One thought on “Clergy Sexuality Survey: The TL;DR Edition”
Thanks for the writeup, this is definitely an interesting survey. I took a quick pass through the document of tables the final report and was disappointed to see that they only ever break the data down by one demographic at a time. I was hoping to be able to look at trends by age and gender, or congregational assignment status and age.
The big surprise for me was the variance between pastors based on assignment status (congregational, non-congregational, retired). I expected the geographic, urban-rural, gender, and age differences, but I did not expect this one. If we had all the data we could try to see if it is due to the demographics of pastes who have various assignment types, but we just don’t have that info. I should note that when further looking through the report that 60% of respondents were in congregational rolls where only 30% were in non-congregational rolls.
Other things I was disappointed about (and maybe I just didn’t read the survey carefully enough – I need to now go back and thoroughly read the final report):
– The first few tables clearly state the sample size (N=xxxx), each one has a different number. Why is this? do they need another column in the table for “did not respond”?
– Once I hit page 4, I noticed most of the remaining tables don’t have Ns.
– After looking through the final report I saw all sorts of data that should have been in the tables (the actual percentages of respondents assignment statues (church, non-church, retired)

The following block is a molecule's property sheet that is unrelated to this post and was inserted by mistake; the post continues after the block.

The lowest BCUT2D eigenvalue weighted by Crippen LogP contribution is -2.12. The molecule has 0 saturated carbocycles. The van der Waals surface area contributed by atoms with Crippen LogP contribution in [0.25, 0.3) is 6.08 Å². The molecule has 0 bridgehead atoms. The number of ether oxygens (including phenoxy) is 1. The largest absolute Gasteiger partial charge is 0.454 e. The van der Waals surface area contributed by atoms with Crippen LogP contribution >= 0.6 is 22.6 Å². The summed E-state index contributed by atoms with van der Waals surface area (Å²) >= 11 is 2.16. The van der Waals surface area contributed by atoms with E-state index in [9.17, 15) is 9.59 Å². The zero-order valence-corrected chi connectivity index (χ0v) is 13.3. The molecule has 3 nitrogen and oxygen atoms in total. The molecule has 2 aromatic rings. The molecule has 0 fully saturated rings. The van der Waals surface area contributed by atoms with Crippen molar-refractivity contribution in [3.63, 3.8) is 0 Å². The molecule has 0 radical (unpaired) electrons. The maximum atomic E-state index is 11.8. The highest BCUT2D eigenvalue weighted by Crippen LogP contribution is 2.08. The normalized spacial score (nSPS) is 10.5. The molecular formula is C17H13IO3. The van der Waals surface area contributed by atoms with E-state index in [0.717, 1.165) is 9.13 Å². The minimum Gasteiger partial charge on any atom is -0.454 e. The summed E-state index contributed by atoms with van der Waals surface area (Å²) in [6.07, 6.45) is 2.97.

– There was no mention of education level in the tables document, but it was in the report, however there is no systematic reporting by level of education
– There is no mention of approach, and I don’t see the survey published anywhere. I don’t really have the research background to be able to judge those even if we did have them, but I would have liked to run them by people who do.
I find this report interesting and I think, in principal, that having a better understanding of how people in MCUSA view these issues is generally a good thing. Part of the challenge here is that this report leaves me with as many questions about what was left out of the report as it does about what is in the report. I don’t know the players involved in the report (ether Conrad L. Kanagy, the author, or whoever else was involved in it), but I was not left with a strong feeling that all of the interesting data was included and everything else is simply uninteresting. This is not to suggest that I have any reason to believe that anything of particular interest was omitted, but I can’t tell and it seems like there is lots of potential for other interesting comparisons that could have been done. I would love to see some research/data people weigh in on their thoughts around this report.
And I bet most people who decide to study religion think they won’t ever need math…